Lastly, usability underpins the user experience. Quite simply, if a product isn’t usable, no amount of good looks salvage it, and the only feeling users are going to have is anger and frustration. Ideality, products should be personalized to user’s needs, and deliver functionality in a predictable way.

Web Design Sketch

What Do Web Design and UX Design have in Common?

The title “web designer” has many definitions, and indeed, what a web designer does is largely dependent on what the client or project requires. Some web designer simply create visual designs and or high fidelity interactive prototypes of the website, and leave the coding of the website to front-end back-end developers. The majority of web designers, however, do get involved with both the designing and (front-end) development of the website. Some web designers even regularly do users research and testing as part of their jobs(and if you’re  one of them, you’re already almost ready for a job in UX design) but no matter what your jobs as a web designer entails, here are some aspects of web design that can also be found in UX design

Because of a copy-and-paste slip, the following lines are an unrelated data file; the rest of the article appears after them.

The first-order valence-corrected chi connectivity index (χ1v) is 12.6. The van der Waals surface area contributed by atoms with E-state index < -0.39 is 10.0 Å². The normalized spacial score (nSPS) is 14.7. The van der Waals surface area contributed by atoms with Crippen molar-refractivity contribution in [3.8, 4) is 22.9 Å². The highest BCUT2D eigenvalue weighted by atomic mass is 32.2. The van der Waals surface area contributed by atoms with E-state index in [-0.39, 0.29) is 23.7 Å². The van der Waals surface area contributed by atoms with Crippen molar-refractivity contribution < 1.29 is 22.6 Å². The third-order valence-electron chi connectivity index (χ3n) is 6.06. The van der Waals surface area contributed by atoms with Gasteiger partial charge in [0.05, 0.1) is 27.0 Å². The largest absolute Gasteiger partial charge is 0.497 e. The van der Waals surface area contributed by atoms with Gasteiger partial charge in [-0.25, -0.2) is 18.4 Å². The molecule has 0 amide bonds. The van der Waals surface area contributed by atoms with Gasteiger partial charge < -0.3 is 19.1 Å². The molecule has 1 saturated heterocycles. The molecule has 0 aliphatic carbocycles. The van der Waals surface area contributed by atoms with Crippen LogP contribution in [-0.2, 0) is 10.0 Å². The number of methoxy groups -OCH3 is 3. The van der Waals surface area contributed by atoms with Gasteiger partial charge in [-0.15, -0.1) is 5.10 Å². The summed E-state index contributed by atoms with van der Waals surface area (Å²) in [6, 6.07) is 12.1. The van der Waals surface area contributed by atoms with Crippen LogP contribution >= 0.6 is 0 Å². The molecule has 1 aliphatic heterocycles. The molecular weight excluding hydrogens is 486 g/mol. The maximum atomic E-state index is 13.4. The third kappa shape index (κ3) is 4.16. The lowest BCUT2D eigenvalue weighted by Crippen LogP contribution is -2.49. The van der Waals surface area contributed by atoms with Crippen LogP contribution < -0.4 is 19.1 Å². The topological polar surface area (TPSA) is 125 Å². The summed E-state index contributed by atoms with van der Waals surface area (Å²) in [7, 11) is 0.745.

Problem Solving

Web designer’s look to solve problems for their clients; UX designers look to solve problems of their users. Web designer’s work with a problem solving process: first, they find out the problems their clients have, then design a web solution for them, and then proceed to develop and test the website before releasing it. This iterative problem solving process is similar to the UX design process .UX designer begin with users research; it’s essential to get to know the potential users of a product and find out what their problems are, how to solve them and how to make users want and need that solution. User research is often done via user interviews, observations, demographic studies, drafting user’s stories and personas, etc. if you’ve done user research before as part of you web designer job, you will find it a great advantage when making the switch to UX design.

Emotional Design

When designing websites, web designers often make use of typography, color and layout to shape the emotions of users. A sense of credibility could be established, for instance, by using darker colors and serif fonts: similarly, a sense of fun could be created using colorful imagery and playful typography. Wed designers are familiar with emotional design; that is, creating designs that elicit emotions from users UX designers are also concerned with emotional design, but on a large scale- they are concerned with eliciting emotions from users throughout their entire experience of using a product.

To do that, UX designers work with not only typography and color, but also psychology, motion design, content curation and information architecture. Web design in UX entails; they simply need to pick up new knowledge in other areas to augment their ability to do so a bigger picture.

Multi-disciplinary